Boris Johnson says low-paid migrants are no answer to labor shortages
In speech to supporters, U.K. prime minister talks of new economic model but meets criticism from some traditional party backers
British Prime Minister Boris Johnson said he would press ahead with his government’s pledge to end the influx of low-paid migrant workers despite the country’s labor shortages, describing it as a radical change for the British economy.
Speaking at the Conservative Party’s annual conference, Mr. Johnson looked to turn the page on over a decade of his own party’s rule, calling an end to high immigration, which he said had depressed wages and productivity.
"We are embarking now on the change of direction that has been long overdue in the U.K. economy," he said. "We are not going back to the same old broken model with low wages, low growth, low skills and low productivity, all of it enabled and assisted by uncontrolled immigration."
The approach sets up a clash with some traditional Conservative supporters in business, agriculture and among proponents of free markets.
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Britain is in the midst of an unusual economic experiment: explicitly shutting down the flow of foreign labor as demand for workers soars. Britain tightened immigration rules after it quit the European Union last year, ending the automatic right of EU citizens to live and work in the country. The pandemic, meanwhile, prompted hundreds of thousands of European workers to leave the U.K.
Now as the economy rapidly reopens after Covid-19 lockdowns, some business associations are urging the government to temporarily loosen visa restrictions in some sectors. Mr. Johnson is saying no, telling businesses to attract staff with better pay or invest in ways to boost existing worker productivity.
Across the world, Covid-19 has sparked worker shortages. However, the situation is particularly acute in the U.K. after the country cut ties with the EU—its largest trading partner and for years a vast reservoir of workers.
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Currently, the military is delivering fuel to gas stations in parts of the U.K. following a shortage of tanker drivers. Farmers have begun culling healthy pigs because there aren’t enough abattoir workers or butchers to process them. Protesters from the farming industry stood dressed as pigs outside the gates of the Manchester conference, chanting for government help.
Tony Danker, the director general of the Confederation of British Industry, warned that ambition on wages "needs to be backed up by action on skills, on investment and productivity."
The move is a further break with Conservative Party pro-business, pro-market orthodoxy. The pandemic has accelerated a shift away from the small state, low-tax model championed by former Conservative leader Margaret Thatcher.
Matthew Lesh, head of research at the pro-market Adam Smith Institute, said Mr. Johnson had described an agenda for a "centrally planned, high-tax, low-productivity economy."
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The prime minister led the party to electoral victory in 2019, winning over blue-collar workers, many of whom had never voted for the Conservatives before. Now Mr. Johnson said his approach would boost the fortunes of these newly acquired voters through higher wages and more investment outside London.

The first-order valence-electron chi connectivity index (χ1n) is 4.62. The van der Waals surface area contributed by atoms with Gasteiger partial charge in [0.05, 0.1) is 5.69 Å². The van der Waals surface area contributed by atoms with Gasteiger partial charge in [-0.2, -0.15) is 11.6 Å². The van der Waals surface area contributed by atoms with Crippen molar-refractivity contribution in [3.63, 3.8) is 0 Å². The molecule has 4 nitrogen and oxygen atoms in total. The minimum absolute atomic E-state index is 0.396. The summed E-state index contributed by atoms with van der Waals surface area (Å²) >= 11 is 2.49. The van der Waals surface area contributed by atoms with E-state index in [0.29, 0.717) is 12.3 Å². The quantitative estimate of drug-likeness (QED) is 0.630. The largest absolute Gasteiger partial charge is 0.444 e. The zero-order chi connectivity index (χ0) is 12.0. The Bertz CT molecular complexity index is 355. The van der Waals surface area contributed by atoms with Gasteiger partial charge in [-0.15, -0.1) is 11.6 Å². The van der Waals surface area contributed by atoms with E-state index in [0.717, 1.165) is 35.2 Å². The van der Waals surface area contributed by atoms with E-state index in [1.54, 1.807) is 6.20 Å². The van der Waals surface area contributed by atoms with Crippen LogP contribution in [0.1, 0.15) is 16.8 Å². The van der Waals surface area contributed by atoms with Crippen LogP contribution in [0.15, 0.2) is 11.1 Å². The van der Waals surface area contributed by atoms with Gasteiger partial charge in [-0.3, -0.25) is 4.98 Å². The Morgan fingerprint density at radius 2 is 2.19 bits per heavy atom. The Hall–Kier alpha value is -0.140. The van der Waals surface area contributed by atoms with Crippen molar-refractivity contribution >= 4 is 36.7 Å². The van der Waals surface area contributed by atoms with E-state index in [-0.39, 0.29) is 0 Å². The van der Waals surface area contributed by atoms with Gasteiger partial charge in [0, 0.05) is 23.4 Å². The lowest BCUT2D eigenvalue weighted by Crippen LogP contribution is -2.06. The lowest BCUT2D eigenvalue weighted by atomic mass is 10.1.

"Yes, it will take time and yes it will sometimes be difficult but that was the change that people voted for in 2016," Mr. Johnson said, referring to the year of the Brexit referendum, in a speech with no new major policy proposals.
One risk is that the labor constraints will push up inflation faster than wage growth. Inflation is due to rise above 4% by the end of the year, according to the Bank of England, largely due to a rise in energy costs.
The Office for National Statistics said that in August median monthly pay had risen 5.3% compared with a year earlier, though the agency warned it might be overestimating wage growth because earnings fell during the year-earlier period and many low-paid jobs were lost during the pandemic.
Nor is it clear that cutting immigration will spur productivity. "It wasn’t the fact that we had a high level of immigration that was responsible for employers not training their workforces," says Kathleen Henehan, a senior analyst at the Resolution Foundation, a think tank.
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The government, meanwhile, has wound down its Covid-19 jobs-support program and is removing a boost to benefit payments for the poorest people put in place during the pandemic. It will leave social-benefits payments at their lowest level in real terms since the 1990s, according to the Resolution Foundation.
The government recently announced increases in both corporate and payroll taxes to bolster the country’s state-run health service. Treasury chief Rishi Sunak said Tuesday that the size of the state will in coming years be at a "historically high level for us."
Despite the shortages and tax raises, public opinion for Mr. Johnson’s government has broadly held up. The pandemic means that people still feel that the prime minister has been dealt a tough hand, pollsters say.
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